Texas and its people love things large. Even their contradictions.

The splendorous new proof is the George W. Bush Presidential Library on the Southern Methodist University campus.

Embarrassment found its place among the mixed emotions that swelled the recent dedication of the controversial library. It is inescapable for the Texans who wish that GWB wasn’t a Texan. They know that, with or without the library, history will not be kind to GWB.

It’s a legacy that shows his White House was sometimes its own enemy, trapped in contradictions, even lies of its own making. It left a record for which a kind word would be inconsistency. But history is more likely to find it the most dangerous and destructive presidency the nation has seen.

But too little of it is “seen” that way in the GWB Library. It will mock the word itself, in the eyes of countless visitors.

Contradiction marked the very beginning of his administration. He struck an immediate theme that surely awakened the spirit of Teddy Roosevelt: “Compassionate conservatism.” As dubious as was his election itself, settled not by the popular vote or any recount of it but by a shaky 5-4 ruling from the Supreme Court barring any recount, that theme made a favorable first impression.

But it was soon erased by his insistence on across-the-board tax cuts that no one had asked for.  He took office with the benefit of the budget surpluses that President Clinton and Congress had built in Clinton’s second term, which were a hopeful beginning at controlling the towering national debt, most of which developed under President Reagan and his neocon government.

Once enacted, the GWB tax cuts doomed any hope of “compassion” for less-advantaged people. The budget surpluses he inherited were succeeded by deficits of unprecedented size and duration, taking away President Reagan’s distinction as the only Republican president to double the national debt. It was more than doubled again in the GWB presidency. But you won’t find this feat enshrined in the new SMU library.

Giving the Supreme Court the benefit of the doubt, the justices failed to see that their 5-4 vote stopping any recount of the indecisive 2000 election and making GWB the unelected winner would put the White House in the hands of warmongers.

Even before the inauguration, the team of Bush-Cheney-Rusmfeld was drawing up the game plan to invade Iraq. They had convinced themselves that the annihilation of the notorious dictator Saddam Hussein would put every other dictator on notice that their rule was at risk.

Their strategy for getting the people and the Congress behind such a plan became obvious. Pick the most plausible big lie. One very unreliable source had provided it. But its very appearance was ample excuse. Insist that Iraq was stockpiling weapons of mass destruction, and send Secretary of State Powell to the United Nations to tell the world just that. Powell was in doubt, but having won rank of full general as a team player, he gave the Bush team the benefit of the doubt.

The invasion that followed was meant to how the nation the “shock and awe” that comes of being the world’s lone enduring superpower.  But instead we live with the shock and awe of the longest war of our history, only to see our intervention in Afghanistan lasting even longer. Each carries a price tag of more than a trillion dollars, and still counting at both. The GWB White House never asked the nation for the sacrifices that make victory possible. Victory continues to elude us.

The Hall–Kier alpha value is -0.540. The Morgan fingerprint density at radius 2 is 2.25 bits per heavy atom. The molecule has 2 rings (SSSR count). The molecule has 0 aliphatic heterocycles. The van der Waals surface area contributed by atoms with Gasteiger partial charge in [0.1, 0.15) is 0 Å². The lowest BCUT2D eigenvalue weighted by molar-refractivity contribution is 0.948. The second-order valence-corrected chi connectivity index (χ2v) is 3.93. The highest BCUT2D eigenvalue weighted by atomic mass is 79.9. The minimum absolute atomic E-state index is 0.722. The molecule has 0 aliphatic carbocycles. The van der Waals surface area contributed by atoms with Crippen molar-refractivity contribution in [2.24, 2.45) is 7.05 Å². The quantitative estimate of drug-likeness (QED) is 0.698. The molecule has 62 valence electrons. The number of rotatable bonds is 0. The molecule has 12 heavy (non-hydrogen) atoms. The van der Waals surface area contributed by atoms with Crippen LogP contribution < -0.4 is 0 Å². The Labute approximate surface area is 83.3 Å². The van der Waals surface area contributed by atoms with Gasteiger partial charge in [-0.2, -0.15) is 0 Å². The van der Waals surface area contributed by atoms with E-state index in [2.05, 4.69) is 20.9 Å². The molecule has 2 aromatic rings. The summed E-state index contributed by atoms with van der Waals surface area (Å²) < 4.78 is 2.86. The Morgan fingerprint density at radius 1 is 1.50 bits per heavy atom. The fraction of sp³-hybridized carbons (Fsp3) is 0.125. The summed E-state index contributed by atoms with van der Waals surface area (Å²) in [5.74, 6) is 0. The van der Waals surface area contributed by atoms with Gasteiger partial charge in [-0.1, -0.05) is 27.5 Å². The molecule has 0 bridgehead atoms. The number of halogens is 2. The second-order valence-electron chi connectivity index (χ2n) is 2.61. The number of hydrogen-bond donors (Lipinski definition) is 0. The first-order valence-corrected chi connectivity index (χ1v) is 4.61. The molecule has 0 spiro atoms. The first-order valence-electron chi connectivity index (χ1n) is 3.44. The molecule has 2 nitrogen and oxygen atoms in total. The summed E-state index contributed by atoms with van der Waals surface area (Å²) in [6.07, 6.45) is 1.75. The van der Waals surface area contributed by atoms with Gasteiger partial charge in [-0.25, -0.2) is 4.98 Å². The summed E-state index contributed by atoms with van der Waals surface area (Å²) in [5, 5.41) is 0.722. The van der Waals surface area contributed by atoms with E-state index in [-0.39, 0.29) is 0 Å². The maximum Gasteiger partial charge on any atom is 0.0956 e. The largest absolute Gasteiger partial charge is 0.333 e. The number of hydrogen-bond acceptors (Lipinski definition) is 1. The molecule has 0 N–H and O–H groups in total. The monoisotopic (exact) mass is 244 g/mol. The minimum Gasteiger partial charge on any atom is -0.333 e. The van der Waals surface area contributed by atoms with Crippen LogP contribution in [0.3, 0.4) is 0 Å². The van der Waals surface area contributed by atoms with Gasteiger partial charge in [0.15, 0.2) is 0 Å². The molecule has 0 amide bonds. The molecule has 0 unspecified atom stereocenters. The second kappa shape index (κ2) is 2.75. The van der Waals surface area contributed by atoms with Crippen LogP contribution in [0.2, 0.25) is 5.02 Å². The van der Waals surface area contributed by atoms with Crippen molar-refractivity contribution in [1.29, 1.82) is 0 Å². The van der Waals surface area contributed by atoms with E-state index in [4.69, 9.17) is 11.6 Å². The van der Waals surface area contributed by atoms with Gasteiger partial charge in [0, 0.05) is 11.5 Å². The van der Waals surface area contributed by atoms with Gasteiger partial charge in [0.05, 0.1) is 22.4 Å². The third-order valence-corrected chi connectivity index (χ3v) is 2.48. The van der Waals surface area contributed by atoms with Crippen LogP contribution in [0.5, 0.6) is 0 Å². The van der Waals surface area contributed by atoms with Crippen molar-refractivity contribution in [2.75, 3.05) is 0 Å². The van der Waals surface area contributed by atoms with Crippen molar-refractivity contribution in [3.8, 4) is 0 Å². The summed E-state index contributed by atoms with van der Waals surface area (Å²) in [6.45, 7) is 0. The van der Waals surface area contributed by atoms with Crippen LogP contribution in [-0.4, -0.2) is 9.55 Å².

Such is the legacy of the GWB presidency: unsettled wars, mounting deficits and debt, a no-growth middle class incapable of taming public and private debt, a declining industrial base, a financial-world saved from its collapse by CPR from the Federal Reserve and the next administration, a boom-bust in housing that still leaves legions of mortgages “under water,” and the lingering Great Recession, whose numbers of jobless and poor far exceed the deepest of the Great Depression.

The impression that GWB bore little or no sense of responsibility for any of this may become history’s sternest indictment. The dedication of his library carried an air of forgiveness, in which the other four surviving presidents found kind words for the occasion. Any other mood would have been imprudent, since that foursome included GWB’s own father. History is almost certain to tell us soon that Bush I was a finer man and a finer president than the son.

It may well prove that both scholarship and history are better served by SMU’s acceptance of the library. Among the better private universities in the scholarly rank of its faculty, it is likely to see  its faculty dig deeper and deeper over time into the weaknesses of this presidency, including its contradictions and its indifference to both justice and the general welfare. The prouder faculty are doubtless unwilling to see either their reputation or that of SMU tarnished by their silence on GWB’s impetuous and careless leadership. Hopefully, they will pull no punches on either the president or VP Cheney.

The library poses an interesting test of the ability of Texans generally to be honest with themselves about this legacy. I for one have no doubt that the GWB presidency will eventually rank as the most dangerous and destructive the nation has seen. The nation and its capitalist system of consumer economics will be sorely tested in the 21st century to recover from the Bush debachles the strength they reached in the 20th century.

Frank Mensel — May 2013